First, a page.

Even when I was only six, he would stride into my room to inspect it on Saturdays to be sure it was clean. He always had a quarter in his hand. If the quarter did not bounce on the freshly made bed, he would pull off the sheets and covers, telling me to make it again. Which I did again and again until I got it right.

         Knowing all this, it may not surprise you to know that the words “grit and grind” make me nervous. For much of my life, I did the grind; it was what I was trained to do. I pushed and accomplished without joy or any self-compassion. If I accomplished something, that was what I expected of myself. If I failed, then I would berate myself for not doing what was normal – succeeding.

         So I am extremely wary of grinding away, and have had to dedicate myself to learning how to hold self-compassion by trial and error over my sixty-three years.  Trust me when I say that self-compassion is best-learned young, fostered as you grow and learn.

         But today I realized that what was nagging me about Jen’s quote was another question: what creates grit? What makes us willing to take on the difficult task, make the tough choice, create the new habit?

         And the answer is what sets me free. It is inspiration. It’s desire. Whether we take something on with or without self-compassion, whether it is grind or grit, largely depends on love. On the desire to love something so much that you are willing to do the hard thing. That you value something so highly that you are ready to follow the calling through the brush, through the mud holes, and across the talus slopes.

         My name for this love that calls to us is soul whispers. It can be very hard to hear them in this world.  It’s a noisy place, and there is much suffering in the culture now. So much of daily life deafens us, numbs us out. We do what we can to stay fully alive and present through so many things – art, exercise in nature, meditation.

         But to hear a soul whisper takes more than this. Business creatives like me, long-time practitioners of a spiritual practice like me – we are working at remaking the culture. We are working to reclaim our humanity.

         But work is not what welcomes soul whispers or makes them audible. For me, I have come to realize that it is cultivating tenderness that allows me to hear the whispers. Our souls are amazingly tough and infinitely fragile. Our resilience is cultivated as we grow (if we are mindful, determined and a little bit lucky). But what of the tenderness?

         Tenderness. I found the following definition of  “tender” in an etymological dictionary this morning:

tender (adj.)

"soft, easily injured," early 13c., from Old French tendre "soft, delicate; young" (11c.), from Latin tenerem (nominative tener) "soft, delicate; of tender age, youthful," from a derivative of PIE root *ten- "stretch" (see tenet), on the notion of "stretched," hence "thin," hence "weak" or "young." Compare Sanskrit tarunah "young, tender," Greek teren "tender, delicate," Armenian t'arm "young, fresh, green."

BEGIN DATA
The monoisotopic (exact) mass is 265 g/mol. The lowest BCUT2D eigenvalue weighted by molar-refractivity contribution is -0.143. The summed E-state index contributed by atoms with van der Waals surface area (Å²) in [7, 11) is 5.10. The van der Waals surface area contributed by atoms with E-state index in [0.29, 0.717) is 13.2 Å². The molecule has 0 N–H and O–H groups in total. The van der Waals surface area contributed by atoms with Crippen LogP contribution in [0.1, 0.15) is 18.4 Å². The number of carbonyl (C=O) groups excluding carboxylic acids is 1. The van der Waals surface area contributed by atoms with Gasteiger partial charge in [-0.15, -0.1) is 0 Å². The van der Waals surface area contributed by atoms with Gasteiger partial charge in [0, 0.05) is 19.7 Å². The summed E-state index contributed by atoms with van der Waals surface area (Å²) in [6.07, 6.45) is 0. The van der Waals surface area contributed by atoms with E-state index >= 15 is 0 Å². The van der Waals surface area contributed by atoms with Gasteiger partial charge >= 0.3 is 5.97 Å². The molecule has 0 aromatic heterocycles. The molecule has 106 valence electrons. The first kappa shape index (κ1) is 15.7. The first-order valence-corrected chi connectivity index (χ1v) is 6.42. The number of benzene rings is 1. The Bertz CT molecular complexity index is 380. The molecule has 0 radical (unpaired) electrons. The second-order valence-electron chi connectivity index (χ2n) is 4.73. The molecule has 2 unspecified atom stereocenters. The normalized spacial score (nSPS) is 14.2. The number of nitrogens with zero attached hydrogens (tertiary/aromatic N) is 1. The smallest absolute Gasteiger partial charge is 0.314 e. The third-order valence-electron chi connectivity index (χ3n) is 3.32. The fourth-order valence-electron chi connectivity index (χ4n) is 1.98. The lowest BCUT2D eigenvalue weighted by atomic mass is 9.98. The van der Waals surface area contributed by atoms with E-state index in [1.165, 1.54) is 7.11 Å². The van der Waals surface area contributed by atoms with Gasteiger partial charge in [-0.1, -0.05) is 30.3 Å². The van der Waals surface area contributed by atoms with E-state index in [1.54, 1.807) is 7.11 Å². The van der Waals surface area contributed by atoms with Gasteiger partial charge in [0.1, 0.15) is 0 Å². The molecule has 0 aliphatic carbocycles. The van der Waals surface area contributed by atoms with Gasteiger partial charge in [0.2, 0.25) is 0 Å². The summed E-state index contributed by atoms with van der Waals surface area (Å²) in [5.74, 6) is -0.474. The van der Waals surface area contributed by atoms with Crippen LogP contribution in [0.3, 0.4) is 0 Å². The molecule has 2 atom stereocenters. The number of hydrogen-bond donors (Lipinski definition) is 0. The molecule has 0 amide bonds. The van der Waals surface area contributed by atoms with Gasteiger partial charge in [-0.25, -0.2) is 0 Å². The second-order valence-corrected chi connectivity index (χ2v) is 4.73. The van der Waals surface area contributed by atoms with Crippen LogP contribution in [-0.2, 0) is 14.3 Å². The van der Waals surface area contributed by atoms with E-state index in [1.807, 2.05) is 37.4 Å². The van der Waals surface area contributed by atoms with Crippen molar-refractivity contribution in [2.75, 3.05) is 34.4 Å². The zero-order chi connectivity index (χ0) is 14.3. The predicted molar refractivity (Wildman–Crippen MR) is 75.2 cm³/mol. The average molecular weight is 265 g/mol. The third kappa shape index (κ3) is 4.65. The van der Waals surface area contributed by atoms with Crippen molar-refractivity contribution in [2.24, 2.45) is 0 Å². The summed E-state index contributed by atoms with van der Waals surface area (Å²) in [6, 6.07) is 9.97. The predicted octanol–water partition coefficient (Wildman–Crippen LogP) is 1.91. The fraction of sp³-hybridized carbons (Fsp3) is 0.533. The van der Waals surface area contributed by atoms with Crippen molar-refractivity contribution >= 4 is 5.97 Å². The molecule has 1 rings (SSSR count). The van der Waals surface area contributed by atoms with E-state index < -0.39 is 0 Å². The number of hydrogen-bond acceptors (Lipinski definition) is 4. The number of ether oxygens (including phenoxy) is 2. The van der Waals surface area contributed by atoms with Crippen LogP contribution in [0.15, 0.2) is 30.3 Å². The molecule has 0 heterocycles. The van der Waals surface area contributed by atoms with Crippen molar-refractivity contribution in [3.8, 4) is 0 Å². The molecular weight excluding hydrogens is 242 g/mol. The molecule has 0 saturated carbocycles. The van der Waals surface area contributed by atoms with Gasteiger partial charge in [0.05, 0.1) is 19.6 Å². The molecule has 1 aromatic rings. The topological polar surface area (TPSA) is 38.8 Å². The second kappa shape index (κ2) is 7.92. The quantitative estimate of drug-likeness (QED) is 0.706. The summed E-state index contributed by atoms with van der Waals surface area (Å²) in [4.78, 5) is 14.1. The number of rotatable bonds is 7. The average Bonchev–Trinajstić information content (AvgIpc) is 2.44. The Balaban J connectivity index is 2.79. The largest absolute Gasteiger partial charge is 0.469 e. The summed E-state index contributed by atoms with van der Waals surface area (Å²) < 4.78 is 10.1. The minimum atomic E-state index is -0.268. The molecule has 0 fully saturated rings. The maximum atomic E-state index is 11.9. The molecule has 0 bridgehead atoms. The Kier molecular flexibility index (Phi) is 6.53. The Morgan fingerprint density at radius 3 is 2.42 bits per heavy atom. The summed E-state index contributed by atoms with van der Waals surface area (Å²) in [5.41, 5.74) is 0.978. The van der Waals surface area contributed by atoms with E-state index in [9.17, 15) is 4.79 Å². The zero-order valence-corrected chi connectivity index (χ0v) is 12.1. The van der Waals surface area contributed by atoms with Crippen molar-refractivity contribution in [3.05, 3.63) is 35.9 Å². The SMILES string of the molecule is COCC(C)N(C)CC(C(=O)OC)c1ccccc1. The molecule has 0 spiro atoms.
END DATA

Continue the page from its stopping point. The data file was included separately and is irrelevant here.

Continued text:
Meaning "kind, affectionate, loving" first recorded early 14c. Meaning "having the delicacy of youth, immature" is attested in English from early 14c. Related: Tenderly; tenderness. Tender-hearted first recorded 1530s.

         To be tender is to stretch. To be young in soul. To be vulnerable enough to hear whispers. For me, it is critical to allow times to cultivate tenderness.

          These days, I love the sound of rain beating on my roof more than any other music. And I find when I lie still in the darkening day for hours and just listen, my heart grows young and tender. It’s one of my new practices. It takes time and it means surrendering and resting, receiving and stretching open.

         It is when I am tender and innocent that I can hear the soul whispers. Those calls to create, to attend. They can be so subtle, so easy to miss if you do not allow time to listen to rain, to curl up with your dog, to lie on your back in the grass and sky gaze. All the things that children do without effort or thought because we are born complete with tender souls.

         Our work to be life artists is rooted in our ability to tend. Not produce. Not succeed. Tend.

         It is in these whispers that you hear things like “I want to pluck the strings of a harp.” Or I want to teach people how to reclaim their animal human. Or I want to sing my love for the cedars into their branches.

         The soul whispers create the seduction, the grace to embrace grit. The longing to be whole, to be curious, to be amazed – this is what allows us to really embark on the marathon. 



For the month of December, I am participating in “Quest2015.” Check out the link. It’s a glorious, free program presented by Jeffrey Davis, Tracking Wonder. If you live your business as art, you want to be there.